The Baker of Revelations

Everything at Moncton’s Les Brumes du Coude was delicious. Always. But for me, what blew my mind wasn’t just the consistently awesome food. It was the sourdough bread.

Have you ever had bread that’s as refreshing as a glass of water on a hot day? You know the feeling, the freshness that seems to spread throughout your chest. Well at Les Brumes du Coude, the sourdough had that effect. I know. Hard to believe. But it’s true. For me, this bread was a revelation.

Without sourdough starter there would be no sourdough. Forget dry yeast!

Without sourdough starter there would be no sourdough. Forget dry yeast!

Love of baking and London

Breanna Richard, the baker of that famous bread, has now downsized to serving up delicious donuts at the farmers’ market on Saturdays. They’re coated in sugar and stuffed with homemade strawberry jam or transformed in chocolate covered Boston creams. Her donuts are pillowy pockets of fried goodness. It’s way too easy to eat three in a row.

“Starting at about the age of eight, I was always baking,” Breanna says. “Every day after school I’d make cookies or squares or whatever. Instead of playing outside, I baked. I come from a family who cooks and bakes all the time.”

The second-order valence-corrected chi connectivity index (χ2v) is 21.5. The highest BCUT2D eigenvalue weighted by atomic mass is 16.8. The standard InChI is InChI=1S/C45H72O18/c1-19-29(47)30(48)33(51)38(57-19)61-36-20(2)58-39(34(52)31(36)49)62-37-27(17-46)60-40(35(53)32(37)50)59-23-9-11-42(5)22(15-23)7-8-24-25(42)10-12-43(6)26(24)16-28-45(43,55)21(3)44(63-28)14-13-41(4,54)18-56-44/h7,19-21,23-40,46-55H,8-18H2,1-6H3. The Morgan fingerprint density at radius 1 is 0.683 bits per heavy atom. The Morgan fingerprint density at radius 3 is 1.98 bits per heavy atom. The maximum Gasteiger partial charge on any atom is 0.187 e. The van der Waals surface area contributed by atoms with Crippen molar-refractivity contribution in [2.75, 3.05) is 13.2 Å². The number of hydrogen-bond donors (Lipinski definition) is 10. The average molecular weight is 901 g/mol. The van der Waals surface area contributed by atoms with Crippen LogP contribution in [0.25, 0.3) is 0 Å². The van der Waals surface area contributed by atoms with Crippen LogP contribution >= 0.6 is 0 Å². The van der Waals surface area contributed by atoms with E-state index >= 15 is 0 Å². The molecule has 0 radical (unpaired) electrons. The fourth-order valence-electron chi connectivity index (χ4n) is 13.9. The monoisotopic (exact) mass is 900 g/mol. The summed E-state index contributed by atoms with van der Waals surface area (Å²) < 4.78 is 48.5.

This passion for baking cemented her childhood ambition of being a cook. She then made her way to London where she cooked in the kitchen of The Quality Chop House. It was during a trial at Fergus Henderson and Trevor Gulliver’s St. JOHN Bakery that she was introduced to the process of making sourdough bread. “Back in England it’s pretty much the only thing they eat,” recalls Breanna. But returning to Canada, she couldn’t find sourdough anywhere so she learnt how to make it herself. The books Tartine and Flour Water Salt Yeast certainly helped.

Baking as therapy

Breanna has been a professional cook, baker and pastry chef for a few years now. Whatever illusions she might have had of living a rockstar life before getting into this career, they’ve since been dampened by reality. “As a cook, you work like a dog. You’re all hot, it’s stressful, people are yelling at you. But it’s a love-hate relationship. You don’t want to leave it but you don’t want to stay. It’s kind of the reason why I’ve gone more towards baking than the cooking. I love the cooking but it’s too much. Baking is way more relaxing.”

If you know or live near Breanna, it’s a really great thing that her ambition is to bake. Had I the deep pockets of a Maritime sheikh like, say, an Irving, I’d personally finance Breanna’s dream of owning her own bakery. But she might not need my patronage. Word on the street is that one of Canada’s most famous chefs might be setting her up at the mouth of his wood-fired ovens in his PEI inn.

“When I make bread I’m just happy and excited,” Breanna tells me. “It’s therapeutic for me. It doesn’t stress me out. It’s like doing yoga...but with bread, I can eat it!” Therapeutic bread making combined with the PEI pace of life; Breanna might soon become the chillest person in the world.